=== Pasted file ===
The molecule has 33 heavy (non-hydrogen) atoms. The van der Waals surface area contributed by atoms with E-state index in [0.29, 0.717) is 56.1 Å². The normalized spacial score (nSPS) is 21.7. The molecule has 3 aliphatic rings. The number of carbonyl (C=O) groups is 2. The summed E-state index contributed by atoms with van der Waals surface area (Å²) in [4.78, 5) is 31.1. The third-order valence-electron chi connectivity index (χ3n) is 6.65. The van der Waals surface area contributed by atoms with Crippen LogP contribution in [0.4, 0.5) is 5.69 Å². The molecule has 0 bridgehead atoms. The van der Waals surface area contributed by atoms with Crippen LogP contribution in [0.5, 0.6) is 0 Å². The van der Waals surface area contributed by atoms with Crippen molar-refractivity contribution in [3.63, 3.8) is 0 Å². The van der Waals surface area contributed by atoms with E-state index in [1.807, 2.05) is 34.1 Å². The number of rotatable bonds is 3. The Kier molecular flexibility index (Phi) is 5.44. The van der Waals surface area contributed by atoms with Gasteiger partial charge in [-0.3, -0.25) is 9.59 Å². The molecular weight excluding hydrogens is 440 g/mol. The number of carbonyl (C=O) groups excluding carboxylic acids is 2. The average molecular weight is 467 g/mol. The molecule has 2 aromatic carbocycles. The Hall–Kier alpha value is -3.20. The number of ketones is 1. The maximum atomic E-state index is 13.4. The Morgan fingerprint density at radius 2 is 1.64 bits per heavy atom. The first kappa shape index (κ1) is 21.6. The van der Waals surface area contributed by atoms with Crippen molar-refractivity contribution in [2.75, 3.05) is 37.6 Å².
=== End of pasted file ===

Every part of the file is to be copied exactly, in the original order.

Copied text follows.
The molecule has 33 heavy (non-hydrogen) atoms. The van der Waals surface area contributed by atoms with E-state index in [0.29, 0.717) is 56.1 Å². The normalized spacial score (nSPS) is 21.7. The molecule has 3 aliphatic rings. The number of carbonyl (C=O) groups is 2. The summed E-state index contributed by atoms with van der Waals surface area (Å²) in [4.78, 5) is 31.1. The third-order valence-electron chi connectivity index (χ3n) is 6.65. The van der Waals surface area contributed by atoms with Crippen LogP contribution in [0.4, 0.5) is 5.69 Å². The molecule has 0 bridgehead atoms. The van der Waals surface area contributed by atoms with Crippen LogP contribution in [0.5, 0.6) is 0 Å². The van der Waals surface area contributed by atoms with Crippen molar-refractivity contribution in [3.63, 3.8) is 0 Å². The van der Waals surface area contributed by atoms with E-state index in [1.807, 2.05) is 34.1 Å². The number of rotatable bonds is 3. The Kier molecular flexibility index (Phi) is 5.44. The van der Waals surface area contributed by atoms with Gasteiger partial charge in [-0.3, -0.25) is 9.59 Å². The molecular weight excluding hydrogens is 440 g/mol. The number of carbonyl (C=O) groups excluding carboxylic acids is 2. The average molecular weight is 467 g/mol. The molecule has 2 aromatic carbocycles. The Hall–Kier alpha value is -3.20. The number of ketones is 1. The maximum atomic E-state index is 13.4. The Morgan fingerprint density at radius 2 is 1.64 bits per heavy atom. The first kappa shape index (κ1) is 21.6. The van der Waals surface area contributed by atoms with Crippen molar-refractivity contribution in [2.75, 3.05) is 37.6 Å².